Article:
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ACS Chem Biol. 2011 Jun 17;6(6):590-9. doi: 10.1021/cb100413w. Epub 2011 Mar 17.

Antibacterial studies of cationic polymers with alternating, random, and uniform backbones.

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  • 1Department of Chemistry, Stony Brook University, Stony Brook, NY 11794-3400, United States.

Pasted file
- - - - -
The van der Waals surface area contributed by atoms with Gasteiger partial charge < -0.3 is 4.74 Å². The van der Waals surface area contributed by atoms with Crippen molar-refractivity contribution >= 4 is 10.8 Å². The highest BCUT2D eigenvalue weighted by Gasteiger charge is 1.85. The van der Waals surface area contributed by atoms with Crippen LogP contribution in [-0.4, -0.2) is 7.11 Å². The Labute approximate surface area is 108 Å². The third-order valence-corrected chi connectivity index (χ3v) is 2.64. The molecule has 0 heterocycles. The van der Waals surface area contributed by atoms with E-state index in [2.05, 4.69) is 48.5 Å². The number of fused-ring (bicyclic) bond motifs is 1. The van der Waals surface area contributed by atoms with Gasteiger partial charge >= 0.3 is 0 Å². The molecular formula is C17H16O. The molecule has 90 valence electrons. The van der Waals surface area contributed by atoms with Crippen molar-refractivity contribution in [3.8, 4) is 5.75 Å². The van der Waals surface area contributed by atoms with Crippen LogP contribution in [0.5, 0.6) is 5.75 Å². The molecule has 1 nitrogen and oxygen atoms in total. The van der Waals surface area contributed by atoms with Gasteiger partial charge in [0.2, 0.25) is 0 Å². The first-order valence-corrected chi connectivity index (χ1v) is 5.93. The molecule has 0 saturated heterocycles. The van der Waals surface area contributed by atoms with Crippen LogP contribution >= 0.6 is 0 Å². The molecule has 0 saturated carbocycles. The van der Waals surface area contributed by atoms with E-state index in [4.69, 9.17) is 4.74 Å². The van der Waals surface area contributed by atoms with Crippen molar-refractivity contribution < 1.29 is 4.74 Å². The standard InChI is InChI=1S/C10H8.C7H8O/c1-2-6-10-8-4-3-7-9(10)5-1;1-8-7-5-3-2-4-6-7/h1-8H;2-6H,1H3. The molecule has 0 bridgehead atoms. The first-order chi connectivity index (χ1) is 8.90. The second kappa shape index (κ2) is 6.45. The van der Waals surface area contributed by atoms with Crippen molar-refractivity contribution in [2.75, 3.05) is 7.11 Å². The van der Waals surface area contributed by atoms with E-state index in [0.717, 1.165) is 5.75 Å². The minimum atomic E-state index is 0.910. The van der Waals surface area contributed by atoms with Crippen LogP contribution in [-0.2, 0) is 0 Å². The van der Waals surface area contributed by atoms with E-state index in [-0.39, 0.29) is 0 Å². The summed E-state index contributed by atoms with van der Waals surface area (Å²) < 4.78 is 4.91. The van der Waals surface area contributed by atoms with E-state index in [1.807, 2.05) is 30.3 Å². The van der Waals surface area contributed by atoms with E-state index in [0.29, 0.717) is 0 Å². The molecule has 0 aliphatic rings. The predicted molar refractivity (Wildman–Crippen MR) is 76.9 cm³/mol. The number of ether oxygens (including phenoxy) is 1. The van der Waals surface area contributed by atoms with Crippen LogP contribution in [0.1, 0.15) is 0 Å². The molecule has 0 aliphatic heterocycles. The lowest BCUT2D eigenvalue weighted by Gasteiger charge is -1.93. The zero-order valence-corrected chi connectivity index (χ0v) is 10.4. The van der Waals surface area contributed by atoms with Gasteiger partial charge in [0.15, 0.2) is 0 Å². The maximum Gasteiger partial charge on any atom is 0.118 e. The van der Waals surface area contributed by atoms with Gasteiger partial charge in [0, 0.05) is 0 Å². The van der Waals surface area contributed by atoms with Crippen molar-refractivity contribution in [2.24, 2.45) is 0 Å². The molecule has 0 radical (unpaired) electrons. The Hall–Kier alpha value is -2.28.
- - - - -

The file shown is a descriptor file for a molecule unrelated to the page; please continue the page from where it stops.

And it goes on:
Antibacterial polymers have potential as pharmaceuticals and as coatings for implantation devices. The design of these materials will be optimized when we have a complete understanding of the structural features that impart activity toward target organisms and those that are benign with respect to the mammalian host. In this work, four series of polymers in which cationic and hydrophobic groups were distributed along the backbone were tested against six different bacterial species (both Gram-positive and Gram-negative) and for host cytotoxicities (red blood cell lysis). The most effective of the polymers studied are regularly spaced, featuring a 6-8 carbon stretch along the backbone between side chains that present positively charged groups. They cause potassium efflux, disorder the bacterial cytoplasmic membrane, and disrupt the membrane potential. These polymers, available from alternating ring-opening metathesis polymerization (AROMP), offer proof of principle for the importance of regular spacing in antibacterial polymers and for the synthesis of additional functional materials based on regularly spaced scaffolds.

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